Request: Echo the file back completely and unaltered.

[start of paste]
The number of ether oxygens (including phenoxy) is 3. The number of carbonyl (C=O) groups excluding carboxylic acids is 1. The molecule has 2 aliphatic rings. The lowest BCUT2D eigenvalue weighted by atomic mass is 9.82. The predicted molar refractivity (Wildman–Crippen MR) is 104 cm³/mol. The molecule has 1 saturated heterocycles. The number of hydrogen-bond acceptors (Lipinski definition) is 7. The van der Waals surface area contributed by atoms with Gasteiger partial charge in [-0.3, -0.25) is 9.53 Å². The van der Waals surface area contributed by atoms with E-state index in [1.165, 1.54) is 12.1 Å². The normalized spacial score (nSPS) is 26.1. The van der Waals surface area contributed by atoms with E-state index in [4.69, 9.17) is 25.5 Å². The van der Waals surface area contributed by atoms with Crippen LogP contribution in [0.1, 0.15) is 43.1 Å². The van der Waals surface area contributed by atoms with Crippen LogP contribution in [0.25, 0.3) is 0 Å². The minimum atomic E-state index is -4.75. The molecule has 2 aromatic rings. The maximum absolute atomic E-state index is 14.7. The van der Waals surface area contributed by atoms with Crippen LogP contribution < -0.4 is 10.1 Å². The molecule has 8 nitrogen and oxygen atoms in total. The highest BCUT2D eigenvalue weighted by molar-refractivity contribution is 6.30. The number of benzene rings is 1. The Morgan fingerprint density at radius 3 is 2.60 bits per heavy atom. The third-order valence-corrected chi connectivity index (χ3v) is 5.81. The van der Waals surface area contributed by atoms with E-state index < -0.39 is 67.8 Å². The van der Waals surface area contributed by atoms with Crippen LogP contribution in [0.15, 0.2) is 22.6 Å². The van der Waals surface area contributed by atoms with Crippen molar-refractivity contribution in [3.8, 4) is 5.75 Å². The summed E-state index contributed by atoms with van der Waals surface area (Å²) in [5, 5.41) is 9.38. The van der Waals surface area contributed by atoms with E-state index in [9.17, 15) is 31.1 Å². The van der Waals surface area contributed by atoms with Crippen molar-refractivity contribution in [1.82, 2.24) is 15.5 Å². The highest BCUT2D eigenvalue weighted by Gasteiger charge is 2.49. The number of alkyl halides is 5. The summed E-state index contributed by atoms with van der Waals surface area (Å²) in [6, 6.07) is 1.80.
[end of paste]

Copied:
The number of ether oxygens (including phenoxy) is 3. The number of carbonyl (C=O) groups excluding carboxylic acids is 1. The molecule has 2 aliphatic rings. The lowest BCUT2D eigenvalue weighted by atomic mass is 9.82. The predicted molar refractivity (Wildman–Crippen MR) is 104 cm³/mol. The molecule has 1 saturated heterocycles. The number of hydrogen-bond acceptors (Lipinski definition) is 7. The van der Waals surface area contributed by atoms with Gasteiger partial charge in [-0.3, -0.25) is 9.53 Å². The van der Waals surface area contributed by atoms with E-state index in [1.165, 1.54) is 12.1 Å². The normalized spacial score (nSPS) is 26.1. The van der Waals surface area contributed by atoms with E-state index in [4.69, 9.17) is 25.5 Å². The van der Waals surface area contributed by atoms with Crippen LogP contribution in [0.1, 0.15) is 43.1 Å². The van der Waals surface area contributed by atoms with Crippen LogP contribution in [0.25, 0.3) is 0 Å². The minimum atomic E-state index is -4.75. The molecule has 2 aromatic rings. The maximum absolute atomic E-state index is 14.7. The van der Waals surface area contributed by atoms with Crippen LogP contribution < -0.4 is 10.1 Å². The molecule has 8 nitrogen and oxygen atoms in total. The highest BCUT2D eigenvalue weighted by molar-refractivity contribution is 6.30. The number of benzene rings is 1. The Morgan fingerprint density at radius 3 is 2.60 bits per heavy atom. The third-order valence-corrected chi connectivity index (χ3v) is 5.81. The van der Waals surface area contributed by atoms with E-state index < -0.39 is 67.8 Å². The van der Waals surface area contributed by atoms with Crippen LogP contribution in [0.15, 0.2) is 22.6 Å². The van der Waals surface area contributed by atoms with Crippen molar-refractivity contribution in [3.8, 4) is 5.75 Å². The summed E-state index contributed by atoms with van der Waals surface area (Å²) in [5, 5.41) is 9.38. The van der Waals surface area contributed by atoms with E-state index in [9.17, 15) is 31.1 Å². The van der Waals surface area contributed by atoms with Crippen molar-refractivity contribution in [1.82, 2.24) is 15.5 Å². The highest BCUT2D eigenvalue weighted by Gasteiger charge is 2.49. The number of alkyl halides is 5. The summed E-state index contributed by atoms with van der Waals surface area (Å²) in [6, 6.07) is 1.80.